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Obama to turn attention to energy issues – barring disaster or global crisis

President Obama is expected to outline his plan for energy security in a speech this week, followed by visits to companies operating energy-efficient vehicles. Japan's earthquake and tsunami, and Middle East turmoil, have overshadowed his earlier efforts to discuss energy.

March 29, 2011|By Michael A. Memoli, Washington Bureau

Reporting from Washington — After a speech meant to bring clarity to U.S. engagement in crises abroad, President Obama will turn his attention to what aides say will be a sustained focused on energy issues in the coming weeks.

On Wednesday, Obama will outline his plan for America's energy security in a speech at Georgetown University in Washington. It will be followed with a visit Friday to a UPS facility in nearby Landover, Md., in which Obama will inspect energy-efficient vehicles operated by major businesses like AT&T, FedEx and PepsiCo.

In his State of the Union address in January, Obama called for investments in clean energy technology as part of his "Winning the Future" agenda. Earlier in March, Obama called a news conference to address the rising cost of gasoline and called for "a comprehensive energy strategy that pursues both more energy production and more energy conservation."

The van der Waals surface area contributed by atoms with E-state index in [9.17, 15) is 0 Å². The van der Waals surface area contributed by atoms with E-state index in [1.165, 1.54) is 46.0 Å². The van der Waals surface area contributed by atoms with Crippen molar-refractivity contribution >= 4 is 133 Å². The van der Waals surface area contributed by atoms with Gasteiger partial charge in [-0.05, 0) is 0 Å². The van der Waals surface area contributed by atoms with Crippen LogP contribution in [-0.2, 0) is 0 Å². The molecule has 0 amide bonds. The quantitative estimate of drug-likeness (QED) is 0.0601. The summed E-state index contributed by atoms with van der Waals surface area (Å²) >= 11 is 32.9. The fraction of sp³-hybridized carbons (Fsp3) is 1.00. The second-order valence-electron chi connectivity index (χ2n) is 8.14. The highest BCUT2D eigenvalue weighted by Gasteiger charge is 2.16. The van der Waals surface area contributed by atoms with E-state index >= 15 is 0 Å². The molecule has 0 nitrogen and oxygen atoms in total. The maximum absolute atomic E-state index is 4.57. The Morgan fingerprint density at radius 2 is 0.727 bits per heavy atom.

But it was also almost one year ago to the day that Obama made a similar push on energy security, announcing his administration would support an expansion of offshore oil and gas exploration. He said the decision was "part of a broader strategy that will move us from an economy that runs on fossil fuels and foreign oil to one that relies more on homegrown fuels and clean energy."

One month later, the risks of such drilling became apparent with the April 20 explosion at the Deepwater Horizon drilling rig off the Gulf Coast, which triggered a massive oil spill threatening the entire coastal region. In response, the president enacted a six-month moratorium on permits for new deepwater wells, among other actions.

Amid concern that the continued increasing price of oil could derail a fragile economic recovery, Republicans have ratcheted up criticism of the president for pursuing a strategy that limits America's energy potential.

"For two years, the administration has canceled dozens of oil and gas leases all across America. It's raised permit fees. It's shut down deep-water drilling in the Gulf. It won't even allow a conversation about exploring for oil in a remote, 2,000-acre piece of land in northern Alaska that experts think represents one of our best opportunities for a major oil find," Senate Minority Leader Mitch McConnell (R-Ky.) said Tuesday. "In the midst of average gas prices approaching $4 a gallon and a chronic jobs crisis, the White House plans to make the climate for job growth worse."

Obama has seemingly been snakebit each time he's attempted to shift his focus to domestic issues. The energy message of his March news conference was overshadowed by the earthquake and tsunami that devastated Japan that morning. At the same time, no discussion of energy issues can ignore the effect of unrest in the Middle East, given the effect it has had on oil prices.

A Gallup survey this month found that 60% of Americans would support increasing offshore drilling, a 10% increase in support from the last survey in May 2010.

michael.memoli@latimes.com

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